Answers to Common Ear, Nose, and Throat Questions

Premier Health providers answer frequently asked questions about ear, nose, and throat health.

Who is at risk for developing smell and taste disorders?

Dr. Adam discusses who is at risk for developing smell and taste disorders. Click play to watch the video or read the transcript.

 

It has been shown that people start to lose their sense of smell after age 60, according to the American Academy of OtolaryngologyOff Site Icon (AAO).

People who have chronic sinus diseases, especially those with polyps, are at risk of having smell and taste disorders, according to Premier Health Specialists’ (PHS) physicians. The polyps grow along the lining of the nose and block smells from getting to the part of the nose where smell is perceived.

Also, people chronically suffering with allergic rhinitis from allergies and hay fever can be at increased risk of smell and taste disorders, according to PHS physicians.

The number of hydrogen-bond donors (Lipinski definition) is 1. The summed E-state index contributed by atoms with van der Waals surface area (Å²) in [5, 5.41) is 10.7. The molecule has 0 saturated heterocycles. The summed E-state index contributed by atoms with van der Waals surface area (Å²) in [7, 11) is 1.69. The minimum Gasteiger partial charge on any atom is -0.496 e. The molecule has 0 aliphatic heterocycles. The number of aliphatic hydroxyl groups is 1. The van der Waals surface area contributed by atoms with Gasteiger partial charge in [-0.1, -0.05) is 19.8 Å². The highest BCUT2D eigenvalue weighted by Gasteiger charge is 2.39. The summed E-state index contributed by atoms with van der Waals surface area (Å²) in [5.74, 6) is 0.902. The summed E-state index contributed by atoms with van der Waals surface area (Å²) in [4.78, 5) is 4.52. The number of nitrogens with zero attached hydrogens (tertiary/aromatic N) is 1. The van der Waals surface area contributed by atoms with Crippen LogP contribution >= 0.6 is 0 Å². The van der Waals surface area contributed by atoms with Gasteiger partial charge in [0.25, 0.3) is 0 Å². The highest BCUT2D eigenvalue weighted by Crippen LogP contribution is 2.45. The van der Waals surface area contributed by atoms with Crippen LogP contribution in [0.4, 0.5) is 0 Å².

Hormonal disturbances and dental problems also can increase someone’s risk of smell and taste disorders, according to the AAO. Being exposed to some kinds of chemicals, insecticides, and medicines can cause this kind of polyps.

People who have smoked and radiation therapy patients both are at higher risk of losing their senses of smell and taste, according to the AAO. Some nervous system diseases also can cause smell and taste disorders.

To learn more about who is at increased risk for smell and taste disorders, talk with your doctor.

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Source: Stewart Adam, MD, Premier ENT Associates; Jeffrey Adam, MD, Premier ENT Associates; Laura Tully, MD, Premier ENT Associates

Jeffery S. Adam, MD, FACS

Jeffery S. Adam, MD, FACS

Premier ENT Associates

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